Editor’s note: This is one of 19 case studies featured in INMA’s strategic report “Smartphone App Lessons for Media Companies,” released in July.
As one of the world’s leading news organisations, The New York Times “is focused on being everywhere our readers are,” says Scott Stanchak, managing director of mobile marketing. That means offering a variety of mobile products with dedicated marketing, product, and engineering teams working on platforms that include iOS, Android, and the mobile Web.
“Smartphone apps are becoming increasingly important as we provide content to readers wherever they are, whenever they want it,” Stanchak says. “Mobile traffic now makes up about 50% of our overall digital traffic. As marketers, we need to be smart about how and who we target with our communication on these devices.”
That means carefully targeted messages through e-mail, social media, and display ads, Stanchak says. His team works to acquire new subscribers through mobile properties, including apps and the Times’ Web site.
“We not only are using marketing strategy to acquire profitable consumers at an optimal cost, but also working to improve conversion in-app and on-site to create a frictionless subscription funnel,” he says.
As readers increasingly shift their news consumption from desktop to mobile, the Times continues to develop better products for readers in the United States and around the world, Stanchak says. Its internal development team, which builds all The Times’ apps, released updates for its iPhone and Android apps earlier this year.
But the innovation isn’t limited to its developers; The Times now has a dedicated team in the newsroom that is curating and writing content for an audience that will engage with it through smartphones — and now through the Apple Watch.
Beyond its central news app and the NYT Now app (featuring specially curated content from The Times and other sources), The Times also offers niche apps for real estate, cooking, crossword puzzles, and a guide to New York City. And it plans to continue to explore other niche opportunities, Stanchak says.
Because The Times has moved quickly to develop products as new platforms have emerged, it has “some of the most mature products in the app stores today,” he says. “We’ve been on iTunes and Google Play, as well as Blackberry Apps World and Windows App Store, since practically the beginning.”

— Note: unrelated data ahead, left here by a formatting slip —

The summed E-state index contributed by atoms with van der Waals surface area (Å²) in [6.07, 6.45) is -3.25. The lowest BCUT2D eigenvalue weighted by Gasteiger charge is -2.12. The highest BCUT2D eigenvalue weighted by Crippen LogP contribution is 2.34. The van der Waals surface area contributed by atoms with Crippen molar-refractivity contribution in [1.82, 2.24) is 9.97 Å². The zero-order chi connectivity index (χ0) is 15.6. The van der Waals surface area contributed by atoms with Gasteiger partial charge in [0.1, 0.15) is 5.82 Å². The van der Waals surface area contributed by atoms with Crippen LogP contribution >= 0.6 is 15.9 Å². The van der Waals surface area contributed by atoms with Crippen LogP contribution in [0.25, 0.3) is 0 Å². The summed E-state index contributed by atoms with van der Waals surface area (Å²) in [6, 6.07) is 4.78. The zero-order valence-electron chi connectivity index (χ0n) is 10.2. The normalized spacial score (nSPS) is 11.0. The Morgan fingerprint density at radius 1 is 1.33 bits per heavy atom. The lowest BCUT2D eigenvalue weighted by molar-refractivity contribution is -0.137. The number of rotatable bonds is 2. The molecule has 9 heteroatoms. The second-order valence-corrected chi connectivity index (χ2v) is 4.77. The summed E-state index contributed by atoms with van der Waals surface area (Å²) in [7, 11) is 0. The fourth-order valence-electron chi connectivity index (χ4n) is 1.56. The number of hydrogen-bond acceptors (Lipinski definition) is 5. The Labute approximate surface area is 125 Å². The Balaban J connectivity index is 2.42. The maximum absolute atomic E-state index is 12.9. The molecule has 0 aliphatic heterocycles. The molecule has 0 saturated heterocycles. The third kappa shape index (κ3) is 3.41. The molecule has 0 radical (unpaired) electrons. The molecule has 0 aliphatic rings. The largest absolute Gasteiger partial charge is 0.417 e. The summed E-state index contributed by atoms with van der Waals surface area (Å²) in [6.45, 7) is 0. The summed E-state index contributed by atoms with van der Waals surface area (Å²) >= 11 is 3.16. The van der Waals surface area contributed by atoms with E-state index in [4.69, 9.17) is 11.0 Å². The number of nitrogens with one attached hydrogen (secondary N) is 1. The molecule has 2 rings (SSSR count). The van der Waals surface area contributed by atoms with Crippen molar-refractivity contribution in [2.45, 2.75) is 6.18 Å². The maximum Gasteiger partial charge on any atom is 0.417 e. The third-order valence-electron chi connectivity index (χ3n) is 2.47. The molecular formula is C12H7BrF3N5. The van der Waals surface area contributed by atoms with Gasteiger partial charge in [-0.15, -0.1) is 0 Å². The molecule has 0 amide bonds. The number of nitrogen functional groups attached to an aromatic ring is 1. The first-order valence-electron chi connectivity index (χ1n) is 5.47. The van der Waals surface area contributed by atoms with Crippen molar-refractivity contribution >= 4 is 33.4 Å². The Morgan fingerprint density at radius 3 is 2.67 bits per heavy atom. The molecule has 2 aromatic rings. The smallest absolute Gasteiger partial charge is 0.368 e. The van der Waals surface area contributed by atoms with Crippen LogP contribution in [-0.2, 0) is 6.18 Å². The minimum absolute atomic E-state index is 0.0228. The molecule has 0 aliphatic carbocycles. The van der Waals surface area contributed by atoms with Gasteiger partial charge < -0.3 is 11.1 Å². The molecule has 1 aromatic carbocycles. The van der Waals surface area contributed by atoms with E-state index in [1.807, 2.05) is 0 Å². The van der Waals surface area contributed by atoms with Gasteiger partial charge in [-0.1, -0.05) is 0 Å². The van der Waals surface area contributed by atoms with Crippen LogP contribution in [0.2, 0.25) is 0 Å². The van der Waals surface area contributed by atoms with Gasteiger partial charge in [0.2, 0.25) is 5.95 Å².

Revenues come from in-app ads and from subscriptions. The Times’ digital pricing structure is US$14.99 per month for smartphone and NYTimes.com access, US$19.99 for tablet and NYTimes.com access, US$34.99 for All Digital Access, and US$44.99 for Times Premier, which includes full digital access and a long list of special perks.
The Times works with an attribution partner to measure the success of its marketing campaigns, tagging each campaign with a specific link to track the actual performance in terms of installations, subscriptions, registrations, and other metrics.
The Times’ data shows that app users have a higher retention rate and tend to be Times loyalists, Stanchak says. “You don’t have apps on your phone from companies you don’t use,” he says. “Mix loyalty in with an optimal one-click purchase process and that holds a lot of value.”
For the future, Stanchak’s team is working to continue attracting new subscribers through mobile channels — whatever the term “mobile” may come to mean in the next five years, or 10, or 20.
“It used to be smartphone, then tablet came in the market, now we’re on wrists,” he says. “There will be a point where mobile and desktop blend and those silos disappear. We have world-class apps and a tremendous mobile Web site. Our content is what The New York Times is all about, and without it we wouldn’t be selling subscriptions.
“Finding new innovative ways, products, and platforms to tell our stories and connect with readers is where we’ll continue to grow, as well continuing to build our audience across the globe.”